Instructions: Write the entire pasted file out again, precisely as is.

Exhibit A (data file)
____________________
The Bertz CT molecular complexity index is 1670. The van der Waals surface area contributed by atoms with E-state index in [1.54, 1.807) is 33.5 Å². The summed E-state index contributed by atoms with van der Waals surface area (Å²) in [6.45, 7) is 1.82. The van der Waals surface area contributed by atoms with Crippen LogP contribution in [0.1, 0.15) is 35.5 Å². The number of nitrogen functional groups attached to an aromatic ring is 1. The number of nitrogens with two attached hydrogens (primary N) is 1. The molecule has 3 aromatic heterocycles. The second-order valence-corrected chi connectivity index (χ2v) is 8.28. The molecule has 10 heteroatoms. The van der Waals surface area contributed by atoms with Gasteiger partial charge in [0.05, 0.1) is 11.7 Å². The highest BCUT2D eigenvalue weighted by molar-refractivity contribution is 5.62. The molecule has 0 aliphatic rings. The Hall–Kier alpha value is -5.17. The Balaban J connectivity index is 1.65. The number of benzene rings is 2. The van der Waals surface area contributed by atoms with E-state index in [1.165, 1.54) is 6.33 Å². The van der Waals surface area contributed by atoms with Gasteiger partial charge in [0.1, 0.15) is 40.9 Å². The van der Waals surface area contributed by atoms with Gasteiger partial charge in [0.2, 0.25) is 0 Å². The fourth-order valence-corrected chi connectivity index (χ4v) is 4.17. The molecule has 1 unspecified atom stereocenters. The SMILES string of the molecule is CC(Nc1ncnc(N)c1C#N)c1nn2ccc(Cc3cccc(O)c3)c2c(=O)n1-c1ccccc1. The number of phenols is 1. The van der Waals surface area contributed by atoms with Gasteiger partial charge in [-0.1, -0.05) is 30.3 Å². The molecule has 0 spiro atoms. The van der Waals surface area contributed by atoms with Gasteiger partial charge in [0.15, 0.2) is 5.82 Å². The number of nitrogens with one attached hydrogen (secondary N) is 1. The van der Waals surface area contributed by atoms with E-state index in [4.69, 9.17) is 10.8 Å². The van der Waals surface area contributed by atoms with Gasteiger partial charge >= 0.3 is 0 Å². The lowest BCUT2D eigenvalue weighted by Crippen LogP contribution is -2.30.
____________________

The Bertz CT molecular complexity index is 1670. The van der Waals surface area contributed by atoms with E-state index in [1.54, 1.807) is 33.5 Å². The summed E-state index contributed by atoms with van der Waals surface area (Å²) in [6.45, 7) is 1.82. The van der Waals surface area contributed by atoms with Crippen LogP contribution in [0.1, 0.15) is 35.5 Å². The number of nitrogen functional groups attached to an aromatic ring is 1. The number of nitrogens with two attached hydrogens (primary N) is 1. The molecule has 3 aromatic heterocycles. The second-order valence-corrected chi connectivity index (χ2v) is 8.28. The molecule has 10 heteroatoms. The van der Waals surface area contributed by atoms with Gasteiger partial charge in [0.05, 0.1) is 11.7 Å². The highest BCUT2D eigenvalue weighted by molar-refractivity contribution is 5.62. The molecule has 0 aliphatic rings. The Hall–Kier alpha value is -5.17. The Balaban J connectivity index is 1.65. The number of benzene rings is 2. The van der Waals surface area contributed by atoms with E-state index in [1.165, 1.54) is 6.33 Å². The van der Waals surface area contributed by atoms with Gasteiger partial charge in [0.1, 0.15) is 40.9 Å². The van der Waals surface area contributed by atoms with Gasteiger partial charge in [0.2, 0.25) is 0 Å². The fourth-order valence-corrected chi connectivity index (χ4v) is 4.17. The molecule has 1 unspecified atom stereocenters. The SMILES string of the molecule is CC(Nc1ncnc(N)c1C#N)c1nn2ccc(Cc3cccc(O)c3)c2c(=O)n1-c1ccccc1. The number of phenols is 1. The van der Waals surface area contributed by atoms with Gasteiger partial charge in [-0.1, -0.05) is 30.3 Å². The molecule has 0 spiro atoms. The van der Waals surface area contributed by atoms with Gasteiger partial charge in [0.15, 0.2) is 5.82 Å². The number of nitrogens with one attached hydrogen (secondary N) is 1. The van der Waals surface area contributed by atoms with E-state index in [4.69, 9.17) is 10.8 Å². The van der Waals surface area contributed by atoms with Gasteiger partial charge >= 0.3 is 0 Å². The lowest BCUT2D eigenvalue weighted by Crippen LogP contribution is -2.30.